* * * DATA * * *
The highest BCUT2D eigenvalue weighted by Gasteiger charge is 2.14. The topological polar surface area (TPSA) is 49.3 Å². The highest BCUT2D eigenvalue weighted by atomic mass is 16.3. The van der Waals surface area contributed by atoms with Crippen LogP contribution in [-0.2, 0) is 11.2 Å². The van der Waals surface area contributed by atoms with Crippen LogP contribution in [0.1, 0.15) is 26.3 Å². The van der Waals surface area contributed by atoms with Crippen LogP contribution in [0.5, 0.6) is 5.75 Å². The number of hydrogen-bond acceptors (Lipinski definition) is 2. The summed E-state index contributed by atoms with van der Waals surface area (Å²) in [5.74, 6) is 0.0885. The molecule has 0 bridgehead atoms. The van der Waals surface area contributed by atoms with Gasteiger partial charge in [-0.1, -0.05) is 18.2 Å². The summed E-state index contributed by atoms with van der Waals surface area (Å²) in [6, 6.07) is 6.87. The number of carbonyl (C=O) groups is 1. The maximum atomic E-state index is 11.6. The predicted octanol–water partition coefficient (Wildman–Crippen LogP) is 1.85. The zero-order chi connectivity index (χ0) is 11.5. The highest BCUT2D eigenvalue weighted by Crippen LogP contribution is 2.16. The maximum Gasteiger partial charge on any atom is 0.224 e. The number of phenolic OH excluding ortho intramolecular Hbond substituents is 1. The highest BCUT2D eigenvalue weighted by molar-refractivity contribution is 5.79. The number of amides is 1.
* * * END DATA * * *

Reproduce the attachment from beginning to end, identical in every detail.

The highest BCUT2D eigenvalue weighted by Gasteiger charge is 2.14. The topological polar surface area (TPSA) is 49.3 Å². The highest BCUT2D eigenvalue weighted by atomic mass is 16.3. The van der Waals surface area contributed by atoms with Crippen LogP contribution in [-0.2, 0) is 11.2 Å². The van der Waals surface area contributed by atoms with Crippen LogP contribution in [0.1, 0.15) is 26.3 Å². The van der Waals surface area contributed by atoms with Crippen LogP contribution in [0.5, 0.6) is 5.75 Å². The number of hydrogen-bond acceptors (Lipinski definition) is 2. The summed E-state index contributed by atoms with van der Waals surface area (Å²) in [5.74, 6) is 0.0885. The molecule has 0 bridgehead atoms. The van der Waals surface area contributed by atoms with Gasteiger partial charge in [-0.1, -0.05) is 18.2 Å². The summed E-state index contributed by atoms with van der Waals surface area (Å²) in [6, 6.07) is 6.87. The number of carbonyl (C=O) groups is 1. The maximum atomic E-state index is 11.6. The predicted octanol–water partition coefficient (Wildman–Crippen LogP) is 1.85. The zero-order chi connectivity index (χ0) is 11.5. The highest BCUT2D eigenvalue weighted by Crippen LogP contribution is 2.16. The maximum Gasteiger partial charge on any atom is 0.224 e. The number of phenolic OH excluding ortho intramolecular Hbond substituents is 1. The highest BCUT2D eigenvalue weighted by molar-refractivity contribution is 5.79. The number of amides is 1.